How about for ILS investors, how can software make a difference to them?
What we are seeing now is a move towards increased sophistication by the ILS players. Companies that have directed their initial energies at formation, capital raising and deployment are now focusing in on more granular management of their risk portfolios. Companies need to differentiate themselves from the competition and frequently in this space that means a superior risk management approach that allows for selection of more profitable business.
This push to be different from everyone else goes hand in hand with developing in-house risk management software. If everyone is running off a common platform that does 60% of the job but is not particularly tailored to a given business it’s a tougher sell to convince investors why what you do is “better”.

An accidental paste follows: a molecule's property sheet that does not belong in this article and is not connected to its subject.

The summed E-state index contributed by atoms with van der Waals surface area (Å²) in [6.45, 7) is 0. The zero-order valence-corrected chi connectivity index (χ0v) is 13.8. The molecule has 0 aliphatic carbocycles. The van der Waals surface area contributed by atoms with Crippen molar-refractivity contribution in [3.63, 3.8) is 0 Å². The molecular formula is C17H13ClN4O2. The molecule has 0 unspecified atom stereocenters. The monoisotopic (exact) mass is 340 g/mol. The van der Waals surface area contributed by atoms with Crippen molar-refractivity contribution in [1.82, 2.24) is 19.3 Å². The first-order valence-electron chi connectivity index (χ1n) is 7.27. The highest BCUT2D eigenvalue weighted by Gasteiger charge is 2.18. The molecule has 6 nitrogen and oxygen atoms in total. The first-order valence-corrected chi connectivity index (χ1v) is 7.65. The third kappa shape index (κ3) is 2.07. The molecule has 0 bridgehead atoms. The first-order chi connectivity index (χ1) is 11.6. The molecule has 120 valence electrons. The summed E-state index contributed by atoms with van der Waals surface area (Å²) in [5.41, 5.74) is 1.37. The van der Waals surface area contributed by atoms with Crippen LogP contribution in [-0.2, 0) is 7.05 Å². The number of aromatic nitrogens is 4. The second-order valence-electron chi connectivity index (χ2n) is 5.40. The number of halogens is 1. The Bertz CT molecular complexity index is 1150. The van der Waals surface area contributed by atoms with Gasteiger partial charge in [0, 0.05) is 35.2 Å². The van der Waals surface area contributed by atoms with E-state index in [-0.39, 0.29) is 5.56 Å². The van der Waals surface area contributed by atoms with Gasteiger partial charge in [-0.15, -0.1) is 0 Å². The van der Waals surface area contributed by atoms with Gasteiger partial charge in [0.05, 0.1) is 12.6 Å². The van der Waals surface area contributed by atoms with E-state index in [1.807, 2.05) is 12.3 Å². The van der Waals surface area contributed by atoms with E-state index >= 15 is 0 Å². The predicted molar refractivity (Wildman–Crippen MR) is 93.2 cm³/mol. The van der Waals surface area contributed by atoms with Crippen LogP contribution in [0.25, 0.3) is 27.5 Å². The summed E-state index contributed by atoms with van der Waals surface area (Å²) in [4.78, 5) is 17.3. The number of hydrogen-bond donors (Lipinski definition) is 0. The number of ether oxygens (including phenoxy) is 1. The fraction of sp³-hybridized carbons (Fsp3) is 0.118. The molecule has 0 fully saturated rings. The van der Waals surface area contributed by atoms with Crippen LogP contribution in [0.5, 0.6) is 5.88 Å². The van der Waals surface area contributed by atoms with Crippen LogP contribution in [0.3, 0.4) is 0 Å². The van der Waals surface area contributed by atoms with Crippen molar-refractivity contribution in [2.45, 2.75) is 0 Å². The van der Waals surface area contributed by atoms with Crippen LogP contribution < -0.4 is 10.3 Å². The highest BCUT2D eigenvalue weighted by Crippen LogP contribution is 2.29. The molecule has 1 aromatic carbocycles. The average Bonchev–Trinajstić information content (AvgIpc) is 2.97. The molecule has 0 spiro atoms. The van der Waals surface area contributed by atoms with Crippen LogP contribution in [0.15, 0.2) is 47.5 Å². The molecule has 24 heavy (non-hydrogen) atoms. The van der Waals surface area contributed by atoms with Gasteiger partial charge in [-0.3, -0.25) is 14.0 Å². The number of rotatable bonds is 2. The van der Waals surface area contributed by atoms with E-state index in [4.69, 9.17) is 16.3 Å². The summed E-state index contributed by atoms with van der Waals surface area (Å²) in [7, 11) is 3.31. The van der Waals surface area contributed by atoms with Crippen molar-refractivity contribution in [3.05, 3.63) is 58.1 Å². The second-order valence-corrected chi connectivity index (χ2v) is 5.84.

Have you any thoughts or ideas about how software could help reinsurers and ILS investors to handle non-modelled perils within their portfolios?
This is an area where we have seen considerable strides made, especially by reinsurers. Traditionally non-modelled perils were handled by applying largely qualitative factors to existing model losses. Obviously this is a very broad approach that requires a diversified exposure base to be most effective. The advantage was simplicity of implementation.